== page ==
Tropical Storm Hanna decided to indulge us with some rain and heat from the tropics; so we decided to forego the airshow at Westover until tomorrow, for an indoor activity. (buddy Tom Daponde made it to the show though, and brought back some pics and video). Plan B for us was to head out to Boston for a look at the Museum of Fine Arts.
They got us good at the parking garage right nearby; $22 for the afternoon. At first that bill put a little crimp on my enthusiasm, as we were also expecting to pay 17 bucks each to get in to the museum itself. With the gas cost getting there, it was starting to add up. But then as we entered the building, the lady at the counter informed us that the museum is free every first weekend of every month, if you can present them with a Bank of America credit card..! Enthusiasm restored.
We had a good four hours to spend, so we managed to get an overview of most of the exhibits at the extensive museum, with time for some closer scrutiny at some select pieces. Four hours is plenty to get a superficial look at it all, but to see it all well, you'd need countless hours. There's a lot of stuff here. The past couple of times, I went straight to the paintings and spent most of my time there. There's a great American art section, including a room full of 18th century paintings and several famous Revolution Era portraits from Boston painter John Singleton Copely:
Jack Black. I mean, Paul Revere:
The rabble-rouser Sam Adams (the Reverend Al Sharpton of his day) in his trademark red outfit. The undermining, scheming, driving force behind the colonists' impudence, early on...
And there's part of the original treatment for the movie Jaws.
There's another room dedicated to the great Winslow Homer. The kid's below are working off childhood energy playing a game of 'Snap the Whip'. According to the informational panels accompanying all the art pieces, to Homer the rapidly disappearing one-room schoolhouse became a subject of several of his pieces in the post Civil War years. Many of the male schoolmasters had died in the war, leaving the task to women, and there was a tendency among artists and the public to romanticize and idealize the innocent years of youth.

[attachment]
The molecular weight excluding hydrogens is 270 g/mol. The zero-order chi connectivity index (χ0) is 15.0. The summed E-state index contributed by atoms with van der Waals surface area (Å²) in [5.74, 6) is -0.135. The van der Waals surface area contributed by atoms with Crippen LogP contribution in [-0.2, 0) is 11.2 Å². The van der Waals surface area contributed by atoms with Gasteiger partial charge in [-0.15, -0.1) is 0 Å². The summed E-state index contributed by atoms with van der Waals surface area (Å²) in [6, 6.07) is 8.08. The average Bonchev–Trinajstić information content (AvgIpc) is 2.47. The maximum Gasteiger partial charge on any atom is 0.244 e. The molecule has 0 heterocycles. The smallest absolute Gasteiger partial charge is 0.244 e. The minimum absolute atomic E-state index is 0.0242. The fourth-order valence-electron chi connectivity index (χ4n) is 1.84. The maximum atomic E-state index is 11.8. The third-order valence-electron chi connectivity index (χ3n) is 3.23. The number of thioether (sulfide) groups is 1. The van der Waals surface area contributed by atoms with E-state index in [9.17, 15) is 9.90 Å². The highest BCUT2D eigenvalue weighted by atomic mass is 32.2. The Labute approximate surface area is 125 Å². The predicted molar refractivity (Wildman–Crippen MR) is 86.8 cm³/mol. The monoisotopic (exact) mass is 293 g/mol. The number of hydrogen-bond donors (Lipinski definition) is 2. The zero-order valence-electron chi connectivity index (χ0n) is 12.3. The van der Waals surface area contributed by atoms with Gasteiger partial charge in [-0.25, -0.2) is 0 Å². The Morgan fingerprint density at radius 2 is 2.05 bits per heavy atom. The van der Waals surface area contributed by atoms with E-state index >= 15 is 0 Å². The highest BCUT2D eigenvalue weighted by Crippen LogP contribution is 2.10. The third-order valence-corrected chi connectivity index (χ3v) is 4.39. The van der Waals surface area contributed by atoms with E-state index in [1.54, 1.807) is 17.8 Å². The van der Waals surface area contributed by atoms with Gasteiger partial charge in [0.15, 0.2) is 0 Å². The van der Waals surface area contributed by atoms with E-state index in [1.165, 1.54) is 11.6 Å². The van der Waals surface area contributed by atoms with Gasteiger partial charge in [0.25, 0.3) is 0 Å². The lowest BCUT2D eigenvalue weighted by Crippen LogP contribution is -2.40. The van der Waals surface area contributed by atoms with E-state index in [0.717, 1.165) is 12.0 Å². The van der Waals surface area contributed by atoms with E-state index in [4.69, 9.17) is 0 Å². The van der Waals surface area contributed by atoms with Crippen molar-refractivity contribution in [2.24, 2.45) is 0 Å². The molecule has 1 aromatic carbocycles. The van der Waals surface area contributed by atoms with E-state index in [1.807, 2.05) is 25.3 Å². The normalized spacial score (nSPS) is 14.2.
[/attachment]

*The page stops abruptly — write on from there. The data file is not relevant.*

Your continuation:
The museum allows photographs (no flash) to be taken in about 90% of the exhibits. But some exhibits, like Winslow Homer's, are off limits to photography. I learned that right after I took the above picture; when a museum caretaker immediately came over and gave me a stern whispering...
This time around, we got a better look at the Egyptian, Etruscan, Roman, and Greek exhibits. How lucky are we, to be able to scan and compare thousands of years of artistic development, in a couple of hours.
It's simply amazing that we're able to glance, in well lit air conditioned comfort, at the tombs of Kings; from thousands of miles away, and thousands of years ago.
In this age of audio-visual overload, and NOW! mentality, it's often difficult to comprehend what we're looking at as real, and old. That's partially why I love museums. They're not just showcases for artistic talent, they're windows into real lives of the past.
Real people that were here.
Real tools, toys, clothing, furniture, jewelry. Articles of all kinds, that speak volumes on the way things must have been like, and how people must have felt and thought.
We're able to look into some lives that were magnificent, and into some lives that were common, and speculate what it must have been like.
All of it, concerning people that were here and are now gone. Just like us.
Something to think about...
Back in the here and now, closing time had arrived, and we exited the museum setting out in search of something good to eat. We jumped on the the subway, the 'T', and were carried off into the heart of our own modern marvel, the city.
Emerging from the subway tunnels, the rain was really coming down.
We crossed over where the old highway used to cut right across the middle of Boston, before the whole system was buried underground with the Big Dig. Parks now exist where there were used to be a huge, ugly, noisy, elevated highway.
The dark wet concrete of the Bunker Hill Bridge provided a contrast with the steel support cables along it's length.
Luckily I had brought my thoroughly useless mini-umbrella, and we both got a good soaking by the time we made it down to Salem Street, where there's a row of Italian restaurants to choose from.
We were soon digging into tasty plates of old-world Italian fare, and reflecting on our own day in time...